By Whitman La Torra
Each spring on the second week of February we would sow mother’s garden. Each hole would be dug to exactly one-and-a-half finger lengths and spaced two fingers from the next. Each column would be precisely offset to ensure it’s neighbours holes would be two fingers away at a 45-degree angle. We would plant each one so that it was different from all of its neighbours. We’d carry seven bags of seeds, planting each in its turn, first dahlias, then anemone, marigolds, iris, pansies, tulips, and roses. One after another, each in its turn, placed exactly when and where mother believed it should.
Nothing ever grew in the garden. Everything was too close, it had no room to grow. Each plant strangling its neighbours, wrapping roots around throats until her last breath. She would say that they would look perfect, symmetric, vibrant. Each flower at the center of a hexagon of different colors, but there was never anything but drab brown. What grew were stunted dark green shoots, withered before a single bloom.
I would have to gather them up in the summer. Mother would order me out under the hot sun to gather up the corpses of my siblings. My gloved hand would tear them from their malformed homes and toss them into the trash by the handful. My parched lip imitated the cracked earth I roused with my blood-stained hands. I would not be able to come in until the garden was ready. I would toil under the sun until my skin was red and cracking. At night I would toss and turn, searching for the perfect position to protect my tender flesh.
Her house was always dry. No rain fell there, every drop was meant for a better destination. But she was sure that God would provide, no need for her to lift a finger. The clouds never came, though. She just watched through the kitchen window as another batch withered under her gaze. They could have gone to someone that would care for them. A mother who would have nurtured them. Yet every year she would try again, never changing, same plot, same expectation, same disappointment.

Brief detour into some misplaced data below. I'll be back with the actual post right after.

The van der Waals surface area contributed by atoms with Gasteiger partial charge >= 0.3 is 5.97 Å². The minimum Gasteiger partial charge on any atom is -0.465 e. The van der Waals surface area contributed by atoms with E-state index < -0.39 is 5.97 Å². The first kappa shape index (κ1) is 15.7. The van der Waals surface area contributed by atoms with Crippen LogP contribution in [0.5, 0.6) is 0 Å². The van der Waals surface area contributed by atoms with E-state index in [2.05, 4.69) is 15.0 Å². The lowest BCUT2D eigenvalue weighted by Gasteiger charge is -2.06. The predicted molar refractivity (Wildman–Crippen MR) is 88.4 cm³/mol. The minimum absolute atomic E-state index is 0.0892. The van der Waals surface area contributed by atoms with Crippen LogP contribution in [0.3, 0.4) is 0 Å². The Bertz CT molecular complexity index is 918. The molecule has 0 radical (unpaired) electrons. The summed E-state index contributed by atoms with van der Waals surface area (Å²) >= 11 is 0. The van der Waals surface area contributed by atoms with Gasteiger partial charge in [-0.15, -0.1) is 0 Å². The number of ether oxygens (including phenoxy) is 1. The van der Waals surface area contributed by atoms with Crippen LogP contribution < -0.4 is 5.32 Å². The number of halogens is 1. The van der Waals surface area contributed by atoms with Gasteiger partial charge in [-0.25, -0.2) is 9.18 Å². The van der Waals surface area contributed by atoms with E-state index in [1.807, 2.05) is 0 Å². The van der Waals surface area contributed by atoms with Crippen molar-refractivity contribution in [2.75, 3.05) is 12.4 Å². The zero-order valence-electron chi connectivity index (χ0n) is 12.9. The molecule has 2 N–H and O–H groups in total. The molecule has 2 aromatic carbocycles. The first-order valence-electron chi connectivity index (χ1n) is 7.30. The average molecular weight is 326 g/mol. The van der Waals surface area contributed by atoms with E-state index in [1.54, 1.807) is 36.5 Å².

It would be about June when she would start to get angry. To yell, to break things. She would empty her lungs, trying to grow plants through anger alone. It would be a week of constant complaint and anger. She would scour the seed catalogue for a miracle seed. A new type every year, some different strand of the same seven flowers. A “sun lover” seed, or a “drought resistant” strand. Mother would complain how beautiful the neighbor’s flowers were, why couldn’t ours be the same. Or better. We ought to have been better.
My garden fits in my windowsill. Seven pots, none larger than a teacup. Prickly cacti scared of every touch. Sometimes I forget to water them.